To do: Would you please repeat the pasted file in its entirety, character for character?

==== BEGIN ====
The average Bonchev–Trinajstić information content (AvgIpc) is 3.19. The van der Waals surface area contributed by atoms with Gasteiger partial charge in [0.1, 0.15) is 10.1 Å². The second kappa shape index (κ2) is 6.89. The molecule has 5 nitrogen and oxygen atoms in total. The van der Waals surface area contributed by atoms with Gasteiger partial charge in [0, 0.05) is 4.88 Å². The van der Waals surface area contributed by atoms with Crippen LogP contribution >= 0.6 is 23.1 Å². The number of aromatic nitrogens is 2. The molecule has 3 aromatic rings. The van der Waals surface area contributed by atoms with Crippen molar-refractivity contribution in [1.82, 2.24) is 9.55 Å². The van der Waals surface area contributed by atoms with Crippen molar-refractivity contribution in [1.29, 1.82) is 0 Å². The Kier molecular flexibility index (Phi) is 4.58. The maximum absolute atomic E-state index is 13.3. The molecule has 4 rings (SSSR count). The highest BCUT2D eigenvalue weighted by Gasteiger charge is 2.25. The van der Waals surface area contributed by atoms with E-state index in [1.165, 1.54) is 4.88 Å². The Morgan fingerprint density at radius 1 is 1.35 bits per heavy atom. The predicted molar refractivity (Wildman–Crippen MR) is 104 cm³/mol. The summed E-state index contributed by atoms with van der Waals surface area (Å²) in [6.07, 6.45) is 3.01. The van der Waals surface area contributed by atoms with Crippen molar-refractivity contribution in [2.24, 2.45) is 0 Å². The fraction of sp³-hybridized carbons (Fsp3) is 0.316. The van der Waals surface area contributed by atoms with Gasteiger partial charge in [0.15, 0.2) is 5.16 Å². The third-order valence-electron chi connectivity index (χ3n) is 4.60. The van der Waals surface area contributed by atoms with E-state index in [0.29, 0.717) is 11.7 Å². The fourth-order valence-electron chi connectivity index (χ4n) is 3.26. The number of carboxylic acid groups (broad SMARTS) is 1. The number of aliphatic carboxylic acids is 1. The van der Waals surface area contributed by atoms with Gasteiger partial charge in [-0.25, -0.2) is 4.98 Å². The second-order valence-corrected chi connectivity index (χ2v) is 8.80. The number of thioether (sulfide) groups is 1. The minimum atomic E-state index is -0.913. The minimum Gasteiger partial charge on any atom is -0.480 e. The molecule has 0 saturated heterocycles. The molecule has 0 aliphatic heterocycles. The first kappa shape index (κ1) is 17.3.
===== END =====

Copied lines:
The average Bonchev–Trinajstić information content (AvgIpc) is 3.19. The van der Waals surface area contributed by atoms with Gasteiger partial charge in [0.1, 0.15) is 10.1 Å². The second kappa shape index (κ2) is 6.89. The molecule has 5 nitrogen and oxygen atoms in total. The van der Waals surface area contributed by atoms with Gasteiger partial charge in [0, 0.05) is 4.88 Å². The van der Waals surface area contributed by atoms with Crippen LogP contribution >= 0.6 is 23.1 Å². The number of aromatic nitrogens is 2. The molecule has 3 aromatic rings. The van der Waals surface area contributed by atoms with Crippen molar-refractivity contribution in [1.82, 2.24) is 9.55 Å². The van der Waals surface area contributed by atoms with Crippen molar-refractivity contribution in [1.29, 1.82) is 0 Å². The Kier molecular flexibility index (Phi) is 4.58. The maximum absolute atomic E-state index is 13.3. The molecule has 4 rings (SSSR count). The highest BCUT2D eigenvalue weighted by Gasteiger charge is 2.25. The van der Waals surface area contributed by atoms with E-state index in [1.165, 1.54) is 4.88 Å². The Morgan fingerprint density at radius 1 is 1.35 bits per heavy atom. The predicted molar refractivity (Wildman–Crippen MR) is 104 cm³/mol. The summed E-state index contributed by atoms with van der Waals surface area (Å²) in [6.07, 6.45) is 3.01. The van der Waals surface area contributed by atoms with Crippen molar-refractivity contribution in [2.24, 2.45) is 0 Å². The fraction of sp³-hybridized carbons (Fsp3) is 0.316. The van der Waals surface area contributed by atoms with Gasteiger partial charge in [0.15, 0.2) is 5.16 Å². The third-order valence-electron chi connectivity index (χ3n) is 4.60. The van der Waals surface area contributed by atoms with E-state index in [0.29, 0.717) is 11.7 Å². The fourth-order valence-electron chi connectivity index (χ4n) is 3.26. The number of carboxylic acid groups (broad SMARTS) is 1. The number of aliphatic carboxylic acids is 1. The van der Waals surface area contributed by atoms with Gasteiger partial charge in [-0.25, -0.2) is 4.98 Å². The second-order valence-corrected chi connectivity index (χ2v) is 8.80. The number of thioether (sulfide) groups is 1. The minimum atomic E-state index is -0.913. The minimum Gasteiger partial charge on any atom is -0.480 e. The molecule has 0 saturated heterocycles. The molecule has 0 aliphatic heterocycles. The first kappa shape index (κ1) is 17.3.